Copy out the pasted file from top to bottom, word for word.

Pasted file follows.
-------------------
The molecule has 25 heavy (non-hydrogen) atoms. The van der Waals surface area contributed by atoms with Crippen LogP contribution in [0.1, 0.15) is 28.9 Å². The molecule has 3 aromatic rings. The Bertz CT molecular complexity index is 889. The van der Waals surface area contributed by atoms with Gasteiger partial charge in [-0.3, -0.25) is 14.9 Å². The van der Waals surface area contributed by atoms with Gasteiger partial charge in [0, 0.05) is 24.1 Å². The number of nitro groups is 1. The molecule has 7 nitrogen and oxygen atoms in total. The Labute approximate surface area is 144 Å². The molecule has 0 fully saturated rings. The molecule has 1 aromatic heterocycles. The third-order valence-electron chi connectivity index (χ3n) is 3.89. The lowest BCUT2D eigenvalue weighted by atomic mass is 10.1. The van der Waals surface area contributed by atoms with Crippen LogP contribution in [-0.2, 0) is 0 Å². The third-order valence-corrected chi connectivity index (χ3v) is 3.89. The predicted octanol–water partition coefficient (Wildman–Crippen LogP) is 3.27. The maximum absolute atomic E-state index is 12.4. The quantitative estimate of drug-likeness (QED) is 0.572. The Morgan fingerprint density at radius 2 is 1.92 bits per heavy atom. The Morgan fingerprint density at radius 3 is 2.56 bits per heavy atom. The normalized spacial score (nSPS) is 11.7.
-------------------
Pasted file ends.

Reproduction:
The molecule has 25 heavy (non-hydrogen) atoms. The van der Waals surface area contributed by atoms with Crippen LogP contribution in [0.1, 0.15) is 28.9 Å². The molecule has 3 aromatic rings. The Bertz CT molecular complexity index is 889. The van der Waals surface area contributed by atoms with Gasteiger partial charge in [-0.3, -0.25) is 14.9 Å². The van der Waals surface area contributed by atoms with Gasteiger partial charge in [0, 0.05) is 24.1 Å². The number of nitro groups is 1. The molecule has 7 nitrogen and oxygen atoms in total. The Labute approximate surface area is 144 Å². The molecule has 0 fully saturated rings. The molecule has 1 aromatic heterocycles. The third-order valence-electron chi connectivity index (χ3n) is 3.89. The lowest BCUT2D eigenvalue weighted by atomic mass is 10.1. The van der Waals surface area contributed by atoms with Crippen LogP contribution in [-0.2, 0) is 0 Å². The third-order valence-corrected chi connectivity index (χ3v) is 3.89. The predicted octanol–water partition coefficient (Wildman–Crippen LogP) is 3.27. The maximum absolute atomic E-state index is 12.4. The quantitative estimate of drug-likeness (QED) is 0.572. The Morgan fingerprint density at radius 2 is 1.92 bits per heavy atom. The Morgan fingerprint density at radius 3 is 2.56 bits per heavy atom. The normalized spacial score (nSPS) is 11.7.